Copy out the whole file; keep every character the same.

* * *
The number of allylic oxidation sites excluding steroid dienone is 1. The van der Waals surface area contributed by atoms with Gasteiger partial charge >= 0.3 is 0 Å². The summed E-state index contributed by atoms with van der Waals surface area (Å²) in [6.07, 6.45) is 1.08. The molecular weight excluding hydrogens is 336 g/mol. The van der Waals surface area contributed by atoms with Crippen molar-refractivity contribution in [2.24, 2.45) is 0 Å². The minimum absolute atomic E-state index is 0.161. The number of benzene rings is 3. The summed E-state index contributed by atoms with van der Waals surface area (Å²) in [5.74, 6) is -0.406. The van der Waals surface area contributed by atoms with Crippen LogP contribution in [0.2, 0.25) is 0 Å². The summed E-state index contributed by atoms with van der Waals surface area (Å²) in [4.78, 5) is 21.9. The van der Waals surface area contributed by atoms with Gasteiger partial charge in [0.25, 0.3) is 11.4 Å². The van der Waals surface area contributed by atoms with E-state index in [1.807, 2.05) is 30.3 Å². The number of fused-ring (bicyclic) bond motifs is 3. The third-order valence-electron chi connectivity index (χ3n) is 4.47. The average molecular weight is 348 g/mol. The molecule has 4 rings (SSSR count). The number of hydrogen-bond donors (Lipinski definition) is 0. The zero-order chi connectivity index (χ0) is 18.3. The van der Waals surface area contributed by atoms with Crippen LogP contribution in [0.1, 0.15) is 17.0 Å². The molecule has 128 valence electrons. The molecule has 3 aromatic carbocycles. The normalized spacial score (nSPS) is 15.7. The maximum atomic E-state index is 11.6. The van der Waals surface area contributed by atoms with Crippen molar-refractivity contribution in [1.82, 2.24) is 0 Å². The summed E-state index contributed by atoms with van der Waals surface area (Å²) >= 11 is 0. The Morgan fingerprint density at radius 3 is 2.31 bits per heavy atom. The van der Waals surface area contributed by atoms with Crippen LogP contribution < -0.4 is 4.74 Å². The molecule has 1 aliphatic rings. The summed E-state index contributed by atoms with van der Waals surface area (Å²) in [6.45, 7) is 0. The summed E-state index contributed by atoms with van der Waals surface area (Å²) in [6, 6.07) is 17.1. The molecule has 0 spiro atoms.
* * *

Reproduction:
The number of allylic oxidation sites excluding steroid dienone is 1. The van der Waals surface area contributed by atoms with Gasteiger partial charge >= 0.3 is 0 Å². The summed E-state index contributed by atoms with van der Waals surface area (Å²) in [6.07, 6.45) is 1.08. The molecular weight excluding hydrogens is 336 g/mol. The van der Waals surface area contributed by atoms with Crippen molar-refractivity contribution in [2.24, 2.45) is 0 Å². The minimum absolute atomic E-state index is 0.161. The number of benzene rings is 3. The summed E-state index contributed by atoms with van der Waals surface area (Å²) in [5.74, 6) is -0.406. The van der Waals surface area contributed by atoms with Crippen LogP contribution in [0.2, 0.25) is 0 Å². The summed E-state index contributed by atoms with van der Waals surface area (Å²) in [4.78, 5) is 21.9. The van der Waals surface area contributed by atoms with Gasteiger partial charge in [0.25, 0.3) is 11.4 Å². The van der Waals surface area contributed by atoms with E-state index in [1.807, 2.05) is 30.3 Å². The number of fused-ring (bicyclic) bond motifs is 3. The third-order valence-electron chi connectivity index (χ3n) is 4.47. The average molecular weight is 348 g/mol. The molecule has 4 rings (SSSR count). The number of hydrogen-bond donors (Lipinski definition) is 0. The zero-order chi connectivity index (χ0) is 18.3. The van der Waals surface area contributed by atoms with Crippen LogP contribution in [0.1, 0.15) is 17.0 Å². The molecule has 128 valence electrons. The molecule has 3 aromatic carbocycles. The normalized spacial score (nSPS) is 15.7. The maximum atomic E-state index is 11.6. The van der Waals surface area contributed by atoms with Crippen molar-refractivity contribution in [1.82, 2.24) is 0 Å². The summed E-state index contributed by atoms with van der Waals surface area (Å²) >= 11 is 0. The Morgan fingerprint density at radius 3 is 2.31 bits per heavy atom. The van der Waals surface area contributed by atoms with Crippen LogP contribution < -0.4 is 4.74 Å². The molecule has 1 aliphatic rings. The summed E-state index contributed by atoms with van der Waals surface area (Å²) in [6.45, 7) is 0. The summed E-state index contributed by atoms with van der Waals surface area (Å²) in [6, 6.07) is 17.1. The molecule has 0 spiro atoms.